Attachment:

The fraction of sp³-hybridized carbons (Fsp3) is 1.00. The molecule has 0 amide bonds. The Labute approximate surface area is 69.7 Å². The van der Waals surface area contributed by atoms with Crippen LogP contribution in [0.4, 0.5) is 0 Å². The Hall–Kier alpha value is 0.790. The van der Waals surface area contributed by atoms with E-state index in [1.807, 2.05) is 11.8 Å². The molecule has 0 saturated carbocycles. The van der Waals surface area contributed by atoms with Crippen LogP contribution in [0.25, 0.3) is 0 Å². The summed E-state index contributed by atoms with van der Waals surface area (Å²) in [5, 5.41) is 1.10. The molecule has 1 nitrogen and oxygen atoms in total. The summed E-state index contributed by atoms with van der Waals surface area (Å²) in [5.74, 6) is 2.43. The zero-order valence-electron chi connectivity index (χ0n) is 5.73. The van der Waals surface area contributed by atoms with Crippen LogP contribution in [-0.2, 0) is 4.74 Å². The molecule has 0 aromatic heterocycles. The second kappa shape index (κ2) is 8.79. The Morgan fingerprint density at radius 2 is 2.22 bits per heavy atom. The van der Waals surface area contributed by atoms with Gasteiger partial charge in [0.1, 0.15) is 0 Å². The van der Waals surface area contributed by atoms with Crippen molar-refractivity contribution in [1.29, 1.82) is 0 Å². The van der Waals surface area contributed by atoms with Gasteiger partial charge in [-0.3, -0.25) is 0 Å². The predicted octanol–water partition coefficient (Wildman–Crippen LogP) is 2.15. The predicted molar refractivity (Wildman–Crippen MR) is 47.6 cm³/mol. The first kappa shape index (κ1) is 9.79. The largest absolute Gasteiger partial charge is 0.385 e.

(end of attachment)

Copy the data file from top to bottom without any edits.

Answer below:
The fraction of sp³-hybridized carbons (Fsp3) is 1.00. The molecule has 0 amide bonds. The Labute approximate surface area is 69.7 Å². The van der Waals surface area contributed by atoms with Crippen LogP contribution in [0.4, 0.5) is 0 Å². The Hall–Kier alpha value is 0.790. The van der Waals surface area contributed by atoms with E-state index in [1.807, 2.05) is 11.8 Å². The molecule has 0 saturated carbocycles. The van der Waals surface area contributed by atoms with Crippen LogP contribution in [0.25, 0.3) is 0 Å². The summed E-state index contributed by atoms with van der Waals surface area (Å²) in [5, 5.41) is 1.10. The molecule has 1 nitrogen and oxygen atoms in total. The summed E-state index contributed by atoms with van der Waals surface area (Å²) in [5.74, 6) is 2.43. The zero-order valence-electron chi connectivity index (χ0n) is 5.73. The van der Waals surface area contributed by atoms with Crippen LogP contribution in [-0.2, 0) is 4.74 Å². The molecule has 0 aromatic heterocycles. The second kappa shape index (κ2) is 8.79. The Morgan fingerprint density at radius 2 is 2.22 bits per heavy atom. The van der Waals surface area contributed by atoms with Gasteiger partial charge in [0.1, 0.15) is 0 Å². The van der Waals surface area contributed by atoms with Crippen molar-refractivity contribution in [1.29, 1.82) is 0 Å². The van der Waals surface area contributed by atoms with Gasteiger partial charge in [-0.3, -0.25) is 0 Å². The predicted octanol–water partition coefficient (Wildman–Crippen LogP) is 2.15. The predicted molar refractivity (Wildman–Crippen MR) is 47.6 cm³/mol. The first kappa shape index (κ1) is 9.79. The largest absolute Gasteiger partial charge is 0.385 e.